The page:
Ypsilanti Implements Cap to Prevent Cannabis Market Oversaturation

May 16th, 2024 Legislation & Policy Updates
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Ypsilanti leaders have officially set a cap on the number of cannabis retailers in the city at 14. This decision was finalized with a 6-1 vote by the Ypsilanti City Council on Tuesday, May 14th. The sole dissenting vote came from Ward 1 Council Member Me'Chelle King.

The new ordinance follows a series of temporary measures aimed at curbing the influx of new cannabis dispensaries in the city. Existing cannabis business owners and members of the city's planning commission had advocated for a hard cap, expressing concerns that the market was becoming oversaturated.

Initially, the cap was set to be 13, but it was increased to 14 during the council's May 14th meeting due to a new application for a permit submitted before the restrictive measures took effect. City Manager Andrew Hellenga noted that denying this application could potentially expose the city to litigation, as the applicant complied with existing regulations when they applied. However, if this application is ultimately denied, the cap will revert to 13 under the new ordinance.

Previously, Ypsilanti had imposed a hard cap on the number of cannabis businesses allowed. This restriction was lifted partly to avoid legal challenges related to the allocation of limited permits. At the council's April 2nd meeting, City Attorney John Barr stated that the situation had evolved sufficiently to justify reinstating the cap.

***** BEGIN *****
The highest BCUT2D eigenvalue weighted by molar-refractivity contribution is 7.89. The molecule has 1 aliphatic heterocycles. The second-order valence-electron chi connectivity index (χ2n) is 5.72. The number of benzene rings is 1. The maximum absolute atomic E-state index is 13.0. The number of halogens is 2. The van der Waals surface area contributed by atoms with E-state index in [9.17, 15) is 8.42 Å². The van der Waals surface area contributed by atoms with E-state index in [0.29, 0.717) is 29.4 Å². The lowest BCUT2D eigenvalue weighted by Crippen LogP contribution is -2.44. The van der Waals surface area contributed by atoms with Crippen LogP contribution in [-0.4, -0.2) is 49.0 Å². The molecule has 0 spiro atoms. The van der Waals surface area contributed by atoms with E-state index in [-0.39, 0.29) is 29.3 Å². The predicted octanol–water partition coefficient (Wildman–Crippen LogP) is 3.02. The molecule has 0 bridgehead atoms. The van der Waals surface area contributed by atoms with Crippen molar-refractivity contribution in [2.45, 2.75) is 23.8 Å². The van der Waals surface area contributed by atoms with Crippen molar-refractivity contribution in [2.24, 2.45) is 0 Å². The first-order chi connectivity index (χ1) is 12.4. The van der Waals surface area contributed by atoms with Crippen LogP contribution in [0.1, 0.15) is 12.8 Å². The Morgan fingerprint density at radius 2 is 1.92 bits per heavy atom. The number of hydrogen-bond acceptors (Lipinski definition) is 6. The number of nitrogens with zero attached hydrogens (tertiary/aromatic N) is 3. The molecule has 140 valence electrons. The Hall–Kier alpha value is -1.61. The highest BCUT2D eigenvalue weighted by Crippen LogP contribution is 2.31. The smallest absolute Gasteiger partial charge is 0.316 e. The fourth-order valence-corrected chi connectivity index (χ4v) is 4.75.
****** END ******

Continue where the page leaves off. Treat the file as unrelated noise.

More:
In the interim, the council implemented zoning changes to reduce the number of available locations for new cannabis retailers and imposed an emergency moratorium on additional permits while deliberating on the appropriate cap level.

Concerns about market oversaturation were highlighted by Javier Valdez, owner of Depot Town Cannabis, who stated at the April 2nd meeting that continued market saturation might force him to close his business. Former council member and current Washtenaw County Commissioner Annie Sommerville also voiced worries that large cannabis enterprises were negatively impacting smaller, local businesses.

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